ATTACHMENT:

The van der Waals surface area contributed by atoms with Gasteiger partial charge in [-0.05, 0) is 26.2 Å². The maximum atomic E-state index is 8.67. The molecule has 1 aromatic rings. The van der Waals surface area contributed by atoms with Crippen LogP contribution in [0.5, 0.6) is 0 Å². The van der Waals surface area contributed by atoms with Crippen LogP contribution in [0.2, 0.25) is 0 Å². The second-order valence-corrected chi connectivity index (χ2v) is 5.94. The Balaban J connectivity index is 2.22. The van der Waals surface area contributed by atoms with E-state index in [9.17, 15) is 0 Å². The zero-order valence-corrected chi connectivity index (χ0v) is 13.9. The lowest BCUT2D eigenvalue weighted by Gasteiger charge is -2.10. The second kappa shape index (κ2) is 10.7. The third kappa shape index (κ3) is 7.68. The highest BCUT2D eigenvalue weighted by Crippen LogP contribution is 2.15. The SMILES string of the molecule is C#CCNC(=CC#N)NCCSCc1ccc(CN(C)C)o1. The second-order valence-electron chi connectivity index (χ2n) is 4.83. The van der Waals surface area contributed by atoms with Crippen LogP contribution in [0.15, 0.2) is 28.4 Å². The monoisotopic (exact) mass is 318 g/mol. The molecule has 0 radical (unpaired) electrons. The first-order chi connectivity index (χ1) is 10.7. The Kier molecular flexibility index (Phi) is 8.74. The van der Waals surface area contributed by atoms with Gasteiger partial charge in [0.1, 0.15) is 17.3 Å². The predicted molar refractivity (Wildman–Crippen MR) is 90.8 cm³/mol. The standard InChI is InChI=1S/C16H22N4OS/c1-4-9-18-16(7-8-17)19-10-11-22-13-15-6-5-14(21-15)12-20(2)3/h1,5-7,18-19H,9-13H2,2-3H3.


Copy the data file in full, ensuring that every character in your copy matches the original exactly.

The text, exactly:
The van der Waals surface area contributed by atoms with Gasteiger partial charge in [-0.05, 0) is 26.2 Å². The maximum atomic E-state index is 8.67. The molecule has 1 aromatic rings. The van der Waals surface area contributed by atoms with Crippen LogP contribution in [0.5, 0.6) is 0 Å². The van der Waals surface area contributed by atoms with Crippen LogP contribution in [0.2, 0.25) is 0 Å². The second-order valence-corrected chi connectivity index (χ2v) is 5.94. The Balaban J connectivity index is 2.22. The van der Waals surface area contributed by atoms with E-state index in [9.17, 15) is 0 Å². The zero-order valence-corrected chi connectivity index (χ0v) is 13.9. The lowest BCUT2D eigenvalue weighted by Gasteiger charge is -2.10. The second kappa shape index (κ2) is 10.7. The third kappa shape index (κ3) is 7.68. The highest BCUT2D eigenvalue weighted by Crippen LogP contribution is 2.15. The SMILES string of the molecule is C#CCNC(=CC#N)NCCSCc1ccc(CN(C)C)o1. The second-order valence-electron chi connectivity index (χ2n) is 4.83. The van der Waals surface area contributed by atoms with Crippen LogP contribution in [0.15, 0.2) is 28.4 Å². The monoisotopic (exact) mass is 318 g/mol. The molecule has 0 radical (unpaired) electrons. The first-order chi connectivity index (χ1) is 10.7. The Kier molecular flexibility index (Phi) is 8.74. The van der Waals surface area contributed by atoms with Gasteiger partial charge in [0.1, 0.15) is 17.3 Å². The predicted molar refractivity (Wildman–Crippen MR) is 90.8 cm³/mol. The standard InChI is InChI=1S/C16H22N4OS/c1-4-9-18-16(7-8-17)19-10-11-22-13-15-6-5-14(21-15)12-20(2)3/h1,5-7,18-19H,9-13H2,2-3H3.